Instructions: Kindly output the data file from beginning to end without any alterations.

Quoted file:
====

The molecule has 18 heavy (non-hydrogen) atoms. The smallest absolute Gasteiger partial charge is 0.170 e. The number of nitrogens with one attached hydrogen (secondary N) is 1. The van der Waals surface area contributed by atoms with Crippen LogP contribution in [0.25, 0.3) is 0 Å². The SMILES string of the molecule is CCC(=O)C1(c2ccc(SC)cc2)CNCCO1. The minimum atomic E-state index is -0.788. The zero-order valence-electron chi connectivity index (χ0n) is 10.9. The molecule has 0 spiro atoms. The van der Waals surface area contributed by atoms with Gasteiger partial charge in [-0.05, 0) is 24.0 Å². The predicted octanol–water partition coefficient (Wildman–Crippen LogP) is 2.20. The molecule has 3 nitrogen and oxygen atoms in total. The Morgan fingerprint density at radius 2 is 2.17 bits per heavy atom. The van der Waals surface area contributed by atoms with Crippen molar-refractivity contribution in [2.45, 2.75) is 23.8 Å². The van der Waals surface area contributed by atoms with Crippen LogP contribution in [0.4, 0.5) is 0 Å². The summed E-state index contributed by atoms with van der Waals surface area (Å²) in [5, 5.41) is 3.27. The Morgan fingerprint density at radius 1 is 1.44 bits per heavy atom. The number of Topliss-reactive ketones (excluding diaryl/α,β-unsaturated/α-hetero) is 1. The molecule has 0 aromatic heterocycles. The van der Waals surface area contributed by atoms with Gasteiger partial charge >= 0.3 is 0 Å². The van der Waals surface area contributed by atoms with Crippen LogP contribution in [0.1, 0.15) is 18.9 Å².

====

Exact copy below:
The molecule has 18 heavy (non-hydrogen) atoms. The smallest absolute Gasteiger partial charge is 0.170 e. The number of nitrogens with one attached hydrogen (secondary N) is 1. The van der Waals surface area contributed by atoms with Crippen LogP contribution in [0.25, 0.3) is 0 Å². The SMILES string of the molecule is CCC(=O)C1(c2ccc(SC)cc2)CNCCO1. The minimum atomic E-state index is -0.788. The zero-order valence-electron chi connectivity index (χ0n) is 10.9. The molecule has 0 spiro atoms. The van der Waals surface area contributed by atoms with Gasteiger partial charge in [-0.05, 0) is 24.0 Å². The predicted octanol–water partition coefficient (Wildman–Crippen LogP) is 2.20. The molecule has 3 nitrogen and oxygen atoms in total. The Morgan fingerprint density at radius 2 is 2.17 bits per heavy atom. The van der Waals surface area contributed by atoms with Crippen molar-refractivity contribution in [2.45, 2.75) is 23.8 Å². The van der Waals surface area contributed by atoms with Crippen LogP contribution in [0.4, 0.5) is 0 Å². The summed E-state index contributed by atoms with van der Waals surface area (Å²) in [5, 5.41) is 3.27. The Morgan fingerprint density at radius 1 is 1.44 bits per heavy atom. The number of Topliss-reactive ketones (excluding diaryl/α,β-unsaturated/α-hetero) is 1. The molecule has 0 aromatic heterocycles. The van der Waals surface area contributed by atoms with Gasteiger partial charge >= 0.3 is 0 Å². The van der Waals surface area contributed by atoms with Crippen LogP contribution in [0.1, 0.15) is 18.9 Å².